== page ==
In response to events in Scotland, what socialists in Wales say on such issues over the coming weeks and months will thus take on an increased importance. Problematically, most already have a perspective on the national question that ends up giving nationalism a left, albeit sometimes radical, twist: the Socialist Workers Party and the Socialist Party in England and Wales wholeheartedly supported a ‘yes’ vote in Scotland last month, for example. The socialist milieu within the Labour Party in Wales now appears be moving in the same direction. Whilst the consensus in the party on the constitutional question may still be based very much on a limited tinkering with the British constitutional arrangement, many are beginning to advocate solutions based on Welsh parliamentary rights alone and the dumbing down of how the question of the solidarity of British workers is to be extended.
Neither an accommodation to nationalism nor the unchallenging defence of the British union offer a principled, long-term solution to the national question in Britain. There is an alternative to both, of course: federalism and republicanism, and the combination of these perspectives within a federal republic.
Tony Greenstein persists in retailing the silly falsehood that I have characterised him as a “Zionist” in recent discussions (Letters, October 2). He is right that what I have written is “quite explicit”. On September 6, I published, in my most comprehensive criticism of his politics, the following statement: “Among these are … Tony Greenstein. They are outright opponents of the Zionist project and subjectively seek its destruction by revolutionary means, involving the Arab working class” (http://commexplor.com/2014/09/06/the-centrist-politics-of-tony-greenstein). So there is no need to ‘withdraw’ a statement never made, but whose exact opposite was published!
This symbolises the irrationality, capriciousness and personalism of Greenstein’s conduct in this dispute and the lack of principle of those in the CPGB who have backed him. Greenstein says my criticisms of his identity politics and communalism amount to an accusation of Zionism. But Zionism is not the only type of Jewish identity politics.
In the early 20th century, there existed the Bund, which opposed Zionism and Jewish migration to the Middle East, instead focusing on the preservation of Jewish culture. It demanded recognition as the sole representative of Jewish workers within Russian and Polish social democracy. Lenin fought hard against this leftwing communalism, considered it divisive, and in contradiction to the duty of a revolutionary party to draw all layers of the specially oppressed behind the proletariat. This in the tsarist empire, when Jews were certainly an oppressed population.
Today, when Jews are no longer oppressed, but have achieved considerable political clout for their mainstream kind of identity politics - Zionism - in western imperialist countries, the likes of Tony Greenstein and Moshé Machover promote, along with a sometimes very left-sounding anti-Zionism, their own alternative ‘left’ identity politics and communalism. Thus the proliferation of self-described Jewish groups in the Palestine solidarity movement: Jews against Zionism, Jews for Boycotting Israeli Goods, Jews for Justice for Palestinians, etc.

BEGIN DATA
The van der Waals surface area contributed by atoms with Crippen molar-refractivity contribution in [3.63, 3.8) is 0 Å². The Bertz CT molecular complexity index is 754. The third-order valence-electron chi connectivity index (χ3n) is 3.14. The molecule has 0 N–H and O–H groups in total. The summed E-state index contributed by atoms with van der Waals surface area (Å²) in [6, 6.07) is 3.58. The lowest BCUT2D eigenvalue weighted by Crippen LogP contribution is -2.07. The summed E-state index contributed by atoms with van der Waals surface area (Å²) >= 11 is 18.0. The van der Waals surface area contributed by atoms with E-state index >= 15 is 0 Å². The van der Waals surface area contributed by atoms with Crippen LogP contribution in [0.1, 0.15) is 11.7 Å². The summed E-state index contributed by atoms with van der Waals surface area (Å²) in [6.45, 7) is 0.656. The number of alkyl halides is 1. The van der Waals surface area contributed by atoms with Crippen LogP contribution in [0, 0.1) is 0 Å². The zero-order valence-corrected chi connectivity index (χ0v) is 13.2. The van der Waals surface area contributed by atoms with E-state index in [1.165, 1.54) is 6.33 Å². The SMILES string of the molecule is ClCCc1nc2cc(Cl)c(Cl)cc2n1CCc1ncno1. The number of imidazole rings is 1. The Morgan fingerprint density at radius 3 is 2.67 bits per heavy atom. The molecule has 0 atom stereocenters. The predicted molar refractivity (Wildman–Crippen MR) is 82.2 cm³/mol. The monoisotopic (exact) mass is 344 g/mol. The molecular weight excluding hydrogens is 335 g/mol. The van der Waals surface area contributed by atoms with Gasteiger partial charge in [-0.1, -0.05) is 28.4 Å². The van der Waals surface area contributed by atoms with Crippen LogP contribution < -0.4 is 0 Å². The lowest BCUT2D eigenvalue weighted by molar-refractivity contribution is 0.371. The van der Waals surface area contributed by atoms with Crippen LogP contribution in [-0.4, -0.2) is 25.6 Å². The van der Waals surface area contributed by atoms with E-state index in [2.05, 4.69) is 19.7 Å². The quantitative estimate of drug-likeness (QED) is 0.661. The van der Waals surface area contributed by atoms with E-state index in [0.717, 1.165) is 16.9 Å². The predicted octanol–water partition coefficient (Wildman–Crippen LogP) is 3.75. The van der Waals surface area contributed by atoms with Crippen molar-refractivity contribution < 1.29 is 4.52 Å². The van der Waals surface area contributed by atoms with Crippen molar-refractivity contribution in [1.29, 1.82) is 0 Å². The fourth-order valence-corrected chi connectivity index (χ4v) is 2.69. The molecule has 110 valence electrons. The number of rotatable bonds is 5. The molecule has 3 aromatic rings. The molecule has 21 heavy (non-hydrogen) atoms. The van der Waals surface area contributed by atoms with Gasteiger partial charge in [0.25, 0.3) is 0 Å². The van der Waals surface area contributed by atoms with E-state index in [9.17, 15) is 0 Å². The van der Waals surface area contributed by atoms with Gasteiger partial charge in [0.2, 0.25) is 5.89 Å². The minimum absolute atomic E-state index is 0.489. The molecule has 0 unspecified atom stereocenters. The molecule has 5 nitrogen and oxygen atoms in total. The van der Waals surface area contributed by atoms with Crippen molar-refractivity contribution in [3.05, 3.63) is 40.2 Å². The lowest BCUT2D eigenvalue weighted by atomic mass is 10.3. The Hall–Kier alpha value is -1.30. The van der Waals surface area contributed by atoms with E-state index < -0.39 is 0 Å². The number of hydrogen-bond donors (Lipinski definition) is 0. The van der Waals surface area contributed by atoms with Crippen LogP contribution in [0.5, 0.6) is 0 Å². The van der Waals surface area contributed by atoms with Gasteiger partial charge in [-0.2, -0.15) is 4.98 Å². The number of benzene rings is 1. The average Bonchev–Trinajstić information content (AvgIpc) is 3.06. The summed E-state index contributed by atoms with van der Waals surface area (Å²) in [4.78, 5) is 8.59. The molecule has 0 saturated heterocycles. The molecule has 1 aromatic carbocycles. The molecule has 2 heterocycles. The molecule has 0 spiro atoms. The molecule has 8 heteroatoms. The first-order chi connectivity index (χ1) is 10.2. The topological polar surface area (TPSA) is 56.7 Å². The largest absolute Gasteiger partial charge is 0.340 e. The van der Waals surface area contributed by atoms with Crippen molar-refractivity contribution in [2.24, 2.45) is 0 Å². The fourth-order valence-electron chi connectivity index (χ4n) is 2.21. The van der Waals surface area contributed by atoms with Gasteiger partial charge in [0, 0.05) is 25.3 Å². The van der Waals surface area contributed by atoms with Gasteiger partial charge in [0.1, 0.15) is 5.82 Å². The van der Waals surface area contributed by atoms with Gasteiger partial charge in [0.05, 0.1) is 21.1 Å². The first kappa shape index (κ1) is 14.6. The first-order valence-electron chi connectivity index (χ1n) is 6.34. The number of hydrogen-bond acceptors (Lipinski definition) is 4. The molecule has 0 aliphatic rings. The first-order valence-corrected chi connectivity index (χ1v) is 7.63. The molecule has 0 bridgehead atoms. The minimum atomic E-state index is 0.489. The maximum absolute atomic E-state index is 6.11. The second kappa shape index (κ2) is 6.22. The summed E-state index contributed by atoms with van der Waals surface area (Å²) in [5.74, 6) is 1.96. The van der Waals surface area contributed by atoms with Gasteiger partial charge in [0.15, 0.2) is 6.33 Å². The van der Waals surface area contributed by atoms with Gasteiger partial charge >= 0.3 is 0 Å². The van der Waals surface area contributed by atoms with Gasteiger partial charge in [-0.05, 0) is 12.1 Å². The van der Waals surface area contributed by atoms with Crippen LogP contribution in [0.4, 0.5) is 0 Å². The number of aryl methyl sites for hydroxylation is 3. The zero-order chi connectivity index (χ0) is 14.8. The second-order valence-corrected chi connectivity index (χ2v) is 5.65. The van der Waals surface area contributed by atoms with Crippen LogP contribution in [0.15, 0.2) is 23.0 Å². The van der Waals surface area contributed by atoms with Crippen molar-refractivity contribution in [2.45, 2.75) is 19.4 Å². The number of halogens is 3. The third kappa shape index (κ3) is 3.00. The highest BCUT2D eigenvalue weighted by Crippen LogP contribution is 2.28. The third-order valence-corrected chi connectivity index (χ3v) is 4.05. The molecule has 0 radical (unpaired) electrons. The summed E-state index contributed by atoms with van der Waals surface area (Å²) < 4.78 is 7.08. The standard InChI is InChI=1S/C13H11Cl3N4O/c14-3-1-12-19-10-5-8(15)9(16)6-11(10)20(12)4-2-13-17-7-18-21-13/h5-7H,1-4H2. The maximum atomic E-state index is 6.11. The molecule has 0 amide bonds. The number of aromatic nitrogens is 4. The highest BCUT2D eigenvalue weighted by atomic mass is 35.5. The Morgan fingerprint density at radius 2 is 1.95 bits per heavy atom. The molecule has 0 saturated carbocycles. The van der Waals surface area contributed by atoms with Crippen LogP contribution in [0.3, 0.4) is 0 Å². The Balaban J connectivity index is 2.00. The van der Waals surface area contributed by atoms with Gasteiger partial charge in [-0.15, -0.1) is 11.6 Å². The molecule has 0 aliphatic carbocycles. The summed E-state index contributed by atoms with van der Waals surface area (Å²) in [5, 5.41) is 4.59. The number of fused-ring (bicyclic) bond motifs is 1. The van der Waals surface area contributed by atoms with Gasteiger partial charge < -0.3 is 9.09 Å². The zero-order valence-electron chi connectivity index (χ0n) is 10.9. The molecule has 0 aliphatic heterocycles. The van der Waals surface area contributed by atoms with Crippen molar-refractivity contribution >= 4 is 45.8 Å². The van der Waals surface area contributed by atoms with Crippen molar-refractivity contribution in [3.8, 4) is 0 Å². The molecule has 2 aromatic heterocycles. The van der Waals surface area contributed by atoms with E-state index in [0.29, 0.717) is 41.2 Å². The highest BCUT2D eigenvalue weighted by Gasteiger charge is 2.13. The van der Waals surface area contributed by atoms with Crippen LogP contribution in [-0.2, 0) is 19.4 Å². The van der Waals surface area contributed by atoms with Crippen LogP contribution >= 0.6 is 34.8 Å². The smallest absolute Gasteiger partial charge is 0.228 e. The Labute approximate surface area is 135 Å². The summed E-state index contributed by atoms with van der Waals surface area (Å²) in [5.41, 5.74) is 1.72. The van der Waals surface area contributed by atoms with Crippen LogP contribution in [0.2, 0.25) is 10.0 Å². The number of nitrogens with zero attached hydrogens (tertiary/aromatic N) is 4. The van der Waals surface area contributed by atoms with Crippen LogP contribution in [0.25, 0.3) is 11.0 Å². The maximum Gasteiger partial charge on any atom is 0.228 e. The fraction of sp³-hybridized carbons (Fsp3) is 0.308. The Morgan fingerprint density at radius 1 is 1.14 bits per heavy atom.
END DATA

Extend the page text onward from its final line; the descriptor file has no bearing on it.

This is in the context of a situation where many - including Greenstein (though, to be fair, not Machover) make direct analogies with South African apartheid. This brings us to the paradox of what would be involved if in the movement against apartheid there had appeared groups like ‘Whites against Apartheid’, ‘Whites for Boycotting South African Goods’, etc. Such groups, had they existed, would accept the racial segregation that was key to apartheid! The same is true, mutatis mutandis, with ‘Jews against Zionism’ et al.
I am appalled that the Weekly Worker would print a direct and public libel against me. The first paragraph of René Gimpel’s letter (September 25) quite clearly accuses me of wishing to engage in criminal sexual activities. That the editor didn’t delete this scurrilous accusation makes the paper culpable of libel too.
Nothing in my attempt to offer a non-hysterical, non-paedophobic perspective on Rotherham in the previous issue (September 18), and absolutely nothing in my private life or personal behaviour, could ever warrant such a dangerous and damaging accusation. I demand that the paper disassociates itself from this accusation and Gimpel withdraws that part of his letter. I am loath to use the courts and the law in internal labour-movement disputes, but this is not that: it is just a plain nasty and potentially murderous accusation.
Whatever happens, this is the last correspondence with this paper. Discussion has clearly reached an all-time low, if this kind of slander can be allowed as part of serious debate.
Berwick upon Tweed
I have just started to read that section of British history covering the period when Ramsey MacDonald formed a ‘National Government’ and the one theme that appears to run through the received orthodoxy covering this period is that no one appears to have offered an alternative.
Can readers point me towards any ‘progressive’ writing on this subject?
Brian M Leahy